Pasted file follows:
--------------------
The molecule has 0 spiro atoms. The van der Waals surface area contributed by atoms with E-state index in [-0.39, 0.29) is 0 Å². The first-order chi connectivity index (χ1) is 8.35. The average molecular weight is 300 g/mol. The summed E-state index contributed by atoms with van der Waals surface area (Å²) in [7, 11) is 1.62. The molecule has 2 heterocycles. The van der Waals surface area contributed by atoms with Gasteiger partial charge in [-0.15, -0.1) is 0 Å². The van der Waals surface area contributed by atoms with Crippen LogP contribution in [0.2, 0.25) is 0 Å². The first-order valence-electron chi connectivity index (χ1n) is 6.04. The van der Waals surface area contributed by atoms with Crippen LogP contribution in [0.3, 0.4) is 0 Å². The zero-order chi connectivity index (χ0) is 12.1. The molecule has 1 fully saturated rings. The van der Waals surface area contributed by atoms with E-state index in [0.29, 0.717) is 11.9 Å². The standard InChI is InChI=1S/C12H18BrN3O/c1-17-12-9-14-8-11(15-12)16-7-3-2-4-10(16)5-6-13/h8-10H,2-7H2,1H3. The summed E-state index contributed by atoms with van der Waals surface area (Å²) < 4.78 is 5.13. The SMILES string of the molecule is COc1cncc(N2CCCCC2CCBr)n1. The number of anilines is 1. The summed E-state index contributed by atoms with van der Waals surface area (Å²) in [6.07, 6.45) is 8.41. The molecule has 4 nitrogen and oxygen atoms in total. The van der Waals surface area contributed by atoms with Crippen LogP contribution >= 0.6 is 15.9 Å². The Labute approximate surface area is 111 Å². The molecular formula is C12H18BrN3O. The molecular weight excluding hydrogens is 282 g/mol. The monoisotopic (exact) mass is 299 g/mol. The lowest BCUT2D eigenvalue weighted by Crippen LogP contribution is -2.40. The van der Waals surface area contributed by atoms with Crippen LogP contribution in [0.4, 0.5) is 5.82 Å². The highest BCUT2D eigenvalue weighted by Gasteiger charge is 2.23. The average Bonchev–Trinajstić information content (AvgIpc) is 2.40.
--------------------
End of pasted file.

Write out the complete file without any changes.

The molecule has 0 spiro atoms. The van der Waals surface area contributed by atoms with E-state index in [-0.39, 0.29) is 0 Å². The first-order chi connectivity index (χ1) is 8.35. The average molecular weight is 300 g/mol. The summed E-state index contributed by atoms with van der Waals surface area (Å²) in [7, 11) is 1.62. The molecule has 2 heterocycles. The van der Waals surface area contributed by atoms with Gasteiger partial charge in [-0.15, -0.1) is 0 Å². The van der Waals surface area contributed by atoms with Crippen LogP contribution in [0.2, 0.25) is 0 Å². The first-order valence-electron chi connectivity index (χ1n) is 6.04. The van der Waals surface area contributed by atoms with Crippen LogP contribution in [0.3, 0.4) is 0 Å². The zero-order chi connectivity index (χ0) is 12.1. The molecule has 1 fully saturated rings. The van der Waals surface area contributed by atoms with E-state index in [0.29, 0.717) is 11.9 Å². The standard InChI is InChI=1S/C12H18BrN3O/c1-17-12-9-14-8-11(15-12)16-7-3-2-4-10(16)5-6-13/h8-10H,2-7H2,1H3. The summed E-state index contributed by atoms with van der Waals surface area (Å²) < 4.78 is 5.13. The SMILES string of the molecule is COc1cncc(N2CCCCC2CCBr)n1. The number of anilines is 1. The summed E-state index contributed by atoms with van der Waals surface area (Å²) in [6.07, 6.45) is 8.41. The molecule has 4 nitrogen and oxygen atoms in total. The van der Waals surface area contributed by atoms with Crippen LogP contribution >= 0.6 is 15.9 Å². The Labute approximate surface area is 111 Å². The molecular formula is C12H18BrN3O. The molecular weight excluding hydrogens is 282 g/mol. The monoisotopic (exact) mass is 299 g/mol. The lowest BCUT2D eigenvalue weighted by Crippen LogP contribution is -2.40. The van der Waals surface area contributed by atoms with Crippen LogP contribution in [0.4, 0.5) is 5.82 Å². The highest BCUT2D eigenvalue weighted by Gasteiger charge is 2.23. The average Bonchev–Trinajstić information content (AvgIpc) is 2.40.